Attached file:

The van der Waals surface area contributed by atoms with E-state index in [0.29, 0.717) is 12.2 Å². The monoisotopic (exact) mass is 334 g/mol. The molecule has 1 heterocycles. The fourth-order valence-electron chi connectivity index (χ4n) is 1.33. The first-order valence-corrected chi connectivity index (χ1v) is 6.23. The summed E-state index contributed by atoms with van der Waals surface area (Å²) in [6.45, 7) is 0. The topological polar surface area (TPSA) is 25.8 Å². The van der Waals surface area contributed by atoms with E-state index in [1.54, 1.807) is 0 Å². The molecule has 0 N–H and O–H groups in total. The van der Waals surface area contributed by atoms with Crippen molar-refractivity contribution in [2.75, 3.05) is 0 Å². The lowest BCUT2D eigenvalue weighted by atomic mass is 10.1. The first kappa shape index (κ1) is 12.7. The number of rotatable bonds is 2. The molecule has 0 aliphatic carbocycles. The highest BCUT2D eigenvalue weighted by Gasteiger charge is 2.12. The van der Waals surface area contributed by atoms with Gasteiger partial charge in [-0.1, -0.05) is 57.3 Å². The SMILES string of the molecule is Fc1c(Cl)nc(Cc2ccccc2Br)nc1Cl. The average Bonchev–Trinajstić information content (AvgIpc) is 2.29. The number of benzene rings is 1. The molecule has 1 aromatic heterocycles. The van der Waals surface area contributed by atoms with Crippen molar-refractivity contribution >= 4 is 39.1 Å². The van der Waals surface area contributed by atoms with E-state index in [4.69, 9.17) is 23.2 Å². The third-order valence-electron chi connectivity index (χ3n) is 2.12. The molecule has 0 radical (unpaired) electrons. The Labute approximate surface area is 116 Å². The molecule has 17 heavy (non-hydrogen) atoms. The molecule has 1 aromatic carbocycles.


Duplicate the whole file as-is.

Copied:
The van der Waals surface area contributed by atoms with E-state index in [0.29, 0.717) is 12.2 Å². The monoisotopic (exact) mass is 334 g/mol. The molecule has 1 heterocycles. The fourth-order valence-electron chi connectivity index (χ4n) is 1.33. The first-order valence-corrected chi connectivity index (χ1v) is 6.23. The summed E-state index contributed by atoms with van der Waals surface area (Å²) in [6.45, 7) is 0. The topological polar surface area (TPSA) is 25.8 Å². The van der Waals surface area contributed by atoms with E-state index in [1.54, 1.807) is 0 Å². The molecule has 0 N–H and O–H groups in total. The van der Waals surface area contributed by atoms with Crippen molar-refractivity contribution in [2.75, 3.05) is 0 Å². The lowest BCUT2D eigenvalue weighted by atomic mass is 10.1. The first kappa shape index (κ1) is 12.7. The number of rotatable bonds is 2. The molecule has 0 aliphatic carbocycles. The highest BCUT2D eigenvalue weighted by Gasteiger charge is 2.12. The van der Waals surface area contributed by atoms with Gasteiger partial charge in [-0.1, -0.05) is 57.3 Å². The SMILES string of the molecule is Fc1c(Cl)nc(Cc2ccccc2Br)nc1Cl. The average Bonchev–Trinajstić information content (AvgIpc) is 2.29. The number of benzene rings is 1. The molecule has 1 aromatic heterocycles. The van der Waals surface area contributed by atoms with Crippen molar-refractivity contribution >= 4 is 39.1 Å². The van der Waals surface area contributed by atoms with E-state index in [4.69, 9.17) is 23.2 Å². The third-order valence-electron chi connectivity index (χ3n) is 2.12. The molecule has 0 radical (unpaired) electrons. The Labute approximate surface area is 116 Å². The molecule has 17 heavy (non-hydrogen) atoms. The molecule has 1 aromatic carbocycles.